Culture Consumption: August 2021

Hi, lovelies. Coming in late again, but here’s my month in books, movies, games, and podcasts.

Books

Sorrowland by Rivers SolomonTwo of the books I loved this month focus on women finding power through transformation. In Sorrowland by Rivers Solomon, a heavily pregnant Vern escapes from a religious compound into the woods, where she gives birth to twins. For a while she lives wild, raising her children as she pleases — all the while they are being hunted. As time passes, Vern begins to grow in strength, experiencing a physical transformation she doesn’t understand.

Sorrowland was described to me as gothic horror, though considering the extent of Vern’s physical changes, it could almost be described as body horror. The book definitely carried some dark elements to it, some terrible and terrifying things — but throughout the darkness, there was also a light showing through in the way Vern grows and learns to claim her own identity and space in the world, finding pleasure in the ways her body changed. The love she has for her children and they for her is wonderful, complex, and beautiful. And her family grows when she finds people with whom she can connect can care for, while receiving the same in return. That carries with it such a powerful light of hope through all the dark times she experiences.

Goddess of Filth by V CastroThe second book was Goddess of Filth by V. Castro, in which a group of friends perform a play seance, laughing and drinking — until their friend Fernanda begins chanting in Nahuatl and appearing to be possessed. As time passes, Fernanda continues to act strangely, “smearing herself in black makeup, shredding her hands on rose thorns, sucking sin out of the mouths of the guilty.” With her mother in a moral panic over the changes, Fernanda’s friends try to find a way to help her in any way they can.

I love so many things about this book — first and foremost the way these five friends are wonderful. They support each other, look out for each other, and do what that can for each other.  Another aspect that I loved about is that Fernanda’s possession is not an assault, but more symbiotic. The goddess within her offers wisdom and strength, and Fernanda begins to change, finding strength and confidence in the presence of the goddess. When her friend Lourdes begins to realize this, she works to help Fernanda face this new reality. The story has its terrors, but it is also so beautiful. I’m so glad I read it.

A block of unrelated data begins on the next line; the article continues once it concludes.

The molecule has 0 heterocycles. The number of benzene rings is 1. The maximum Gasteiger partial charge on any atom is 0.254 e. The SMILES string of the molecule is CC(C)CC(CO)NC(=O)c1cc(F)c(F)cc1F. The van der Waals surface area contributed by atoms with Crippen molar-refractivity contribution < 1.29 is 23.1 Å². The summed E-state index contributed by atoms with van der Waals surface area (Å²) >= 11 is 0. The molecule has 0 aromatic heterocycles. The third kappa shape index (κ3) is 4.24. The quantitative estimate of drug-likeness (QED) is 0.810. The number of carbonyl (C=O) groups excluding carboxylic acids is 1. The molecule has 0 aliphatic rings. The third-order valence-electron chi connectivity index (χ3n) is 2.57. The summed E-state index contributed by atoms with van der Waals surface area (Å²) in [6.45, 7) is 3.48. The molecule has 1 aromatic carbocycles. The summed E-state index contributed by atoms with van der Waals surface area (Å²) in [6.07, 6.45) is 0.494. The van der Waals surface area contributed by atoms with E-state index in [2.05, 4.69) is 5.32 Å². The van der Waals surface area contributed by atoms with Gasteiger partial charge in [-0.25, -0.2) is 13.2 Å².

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Culture Consumption: December 2020

Hi, lovelies. Here’s my last culture consumption of 2020, with all the books, movies, television, games, and podcasts that I consumed in December.

I’ve shared my favorite books and media from the year in separate posts.

Books

The Hollow Places by T. KingfisherT. Kingfisher is a fantastic writer, taking fantasy tropes and turning them into pure horror. Portal fantasies tend to lead to wondrous worlds filled with fantastical creatures and adventures. However, in The Hollow Places, when Kara and her friend Simon (both of whom I love) discover a hole in the wall that leads to an abandoned bunker in another world, their curiosity quickly leads them into terrifying danger.

Kingfisher’s characters always seem so well wrought, with the way they dress, talk, and react to situations feeling so real. I believe that these two would make the choices and mistakes they make. In fact, I could almost see myself making the exact same mistakes, which only adds to the horror.

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Culture Consumption: August 2020

Hi, lovelies. Here’s my month in books, movies, television, games, and podcasts.